Several years ago, we published a story about some bad parents.
After a long day, this mom and dad just wanted to have a few drinks and watch the big game.
So they decided to put their two small children to bed and go to a sports bar. Except they didn’t have a babysitter.
They had themselves a great evening, until the kids woke up and went outside, and the neighbors called the police.
It was one of our most popular stories ever, maybe even more than the police brief about the rancher who was eating at Hooter’s when a wise guy let his cattle out of the trailer and a bunch of Army Rangers rounded up the animals in the parking lot.
We know why that story was great.
But why did the bad parenting story resonate with so many readers?
Because it made a whole lot of parents feel pretty good about themselves, myself included.
No matter how many things I screwed up in the parenting department when my kids were little, at least I can pride myself on the fact that I never got arrested for drinking beer and eating wings while my toddlers wandered around in the yard in their footie pajamas.
I thought about this story on Sunday.
Early that morning, a 15-year-old boy was hit by a car and killed while lying in the road in the dark.
Questions still abound, and the death is under investigation, according to Columbus police.
When one of my three teen sons told me what had happened, I thought of the bad parent story: Two parents are given the age-old task of feeding, clothing and protecting their offspring. It’s not an easy task, of course, and it sure wears you out, but parents have no choice, and so they do it.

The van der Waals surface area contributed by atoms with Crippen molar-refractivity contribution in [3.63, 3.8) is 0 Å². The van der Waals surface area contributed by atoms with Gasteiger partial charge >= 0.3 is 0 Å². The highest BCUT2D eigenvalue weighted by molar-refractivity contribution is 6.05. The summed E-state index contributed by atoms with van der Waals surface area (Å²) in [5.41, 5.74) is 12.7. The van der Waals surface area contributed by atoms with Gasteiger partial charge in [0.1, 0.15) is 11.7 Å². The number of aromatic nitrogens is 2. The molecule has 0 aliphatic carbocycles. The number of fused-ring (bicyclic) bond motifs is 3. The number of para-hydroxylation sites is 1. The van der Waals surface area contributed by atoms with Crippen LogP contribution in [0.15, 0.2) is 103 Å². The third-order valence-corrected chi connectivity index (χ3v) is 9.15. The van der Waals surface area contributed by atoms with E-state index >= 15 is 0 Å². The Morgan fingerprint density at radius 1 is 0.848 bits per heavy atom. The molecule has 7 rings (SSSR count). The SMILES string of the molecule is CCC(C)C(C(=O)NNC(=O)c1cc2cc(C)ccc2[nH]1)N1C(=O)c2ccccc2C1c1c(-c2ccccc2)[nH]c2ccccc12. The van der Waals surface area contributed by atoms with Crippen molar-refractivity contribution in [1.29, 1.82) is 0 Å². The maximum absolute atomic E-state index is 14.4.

The overwhelming majority of parents worldwide somehow manage this task. However you want to chalk it up – to instinct, to love, to fear of embarrassment – most parents just get it done.
That’s why the bad parent story has always made me laugh. These parents felt what all parents feel – like they want to get out of the house and have some fun – except they actually did it and got arrested.
Fortunately, the children weren’t harmed, and so I don’t feel too bad laughing about it.
Of course, the story I heard from my son on Sunday wasn’t one bit funny – it was heart-breaking.
It also didn’t make me feel better about myself as a parent.
Instead, it scared the hell out of me.
If you have teenagers, especially teen boys, and you don’t think something like this could happen to them, you’re fooling yourself.
Everybody won’t agree with me on this.
But when your children are young, you take care of them and you keep them in your sight. You also train them for the day when you’re not around to show them the difference between right and wrong.
That day will come alarmingly fast. And then parenting gets really tough.
Despite your parenting skills, every child is different. And usually, they surprise you. The kid you think is smart does something stupid. The kid you think lacks judgment does something to make you proud.
The surprises can be good, and they can be bad. That’s why my heart races when the phone rings in the middle of the night. That’s why, when my children are away, they move in my mind like blips on an air-traffic controller’s screen, floating either closer to home or farther away.
It never ends, which you realize is a good thing. My heart goes out to the parents for whom it has ended.